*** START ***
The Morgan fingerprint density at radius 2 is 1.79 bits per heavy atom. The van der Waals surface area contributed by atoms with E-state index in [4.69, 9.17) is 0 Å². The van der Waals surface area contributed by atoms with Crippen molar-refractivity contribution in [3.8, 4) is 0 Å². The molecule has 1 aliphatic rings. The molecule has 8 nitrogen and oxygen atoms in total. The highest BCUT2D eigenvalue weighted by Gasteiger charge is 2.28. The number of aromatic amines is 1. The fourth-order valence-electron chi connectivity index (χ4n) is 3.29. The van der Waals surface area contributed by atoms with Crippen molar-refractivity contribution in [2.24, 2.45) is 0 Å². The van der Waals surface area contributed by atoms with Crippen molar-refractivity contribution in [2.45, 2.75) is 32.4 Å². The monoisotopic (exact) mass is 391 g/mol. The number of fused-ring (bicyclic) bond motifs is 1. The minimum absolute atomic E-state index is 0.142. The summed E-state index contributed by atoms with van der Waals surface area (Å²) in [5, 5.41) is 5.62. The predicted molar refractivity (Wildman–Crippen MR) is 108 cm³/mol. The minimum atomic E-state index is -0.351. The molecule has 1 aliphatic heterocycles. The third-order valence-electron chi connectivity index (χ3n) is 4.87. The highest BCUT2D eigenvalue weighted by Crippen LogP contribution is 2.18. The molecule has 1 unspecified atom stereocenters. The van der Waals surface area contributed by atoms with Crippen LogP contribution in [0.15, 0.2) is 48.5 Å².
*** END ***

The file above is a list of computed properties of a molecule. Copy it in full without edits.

The Morgan fingerprint density at radius 2 is 1.79 bits per heavy atom. The van der Waals surface area contributed by atoms with E-state index in [4.69, 9.17) is 0 Å². The van der Waals surface area contributed by atoms with Crippen molar-refractivity contribution in [3.8, 4) is 0 Å². The molecule has 1 aliphatic rings. The molecule has 8 nitrogen and oxygen atoms in total. The highest BCUT2D eigenvalue weighted by Gasteiger charge is 2.28. The number of aromatic amines is 1. The fourth-order valence-electron chi connectivity index (χ4n) is 3.29. The van der Waals surface area contributed by atoms with Crippen molar-refractivity contribution in [2.24, 2.45) is 0 Å². The van der Waals surface area contributed by atoms with Crippen molar-refractivity contribution in [2.45, 2.75) is 32.4 Å². The monoisotopic (exact) mass is 391 g/mol. The number of fused-ring (bicyclic) bond motifs is 1. The minimum absolute atomic E-state index is 0.142. The summed E-state index contributed by atoms with van der Waals surface area (Å²) in [5, 5.41) is 5.62. The predicted molar refractivity (Wildman–Crippen MR) is 108 cm³/mol. The minimum atomic E-state index is -0.351. The molecule has 1 aliphatic heterocycles. The third-order valence-electron chi connectivity index (χ3n) is 4.87. The highest BCUT2D eigenvalue weighted by Crippen LogP contribution is 2.18. The molecule has 1 unspecified atom stereocenters. The van der Waals surface area contributed by atoms with Crippen LogP contribution in [0.15, 0.2) is 48.5 Å².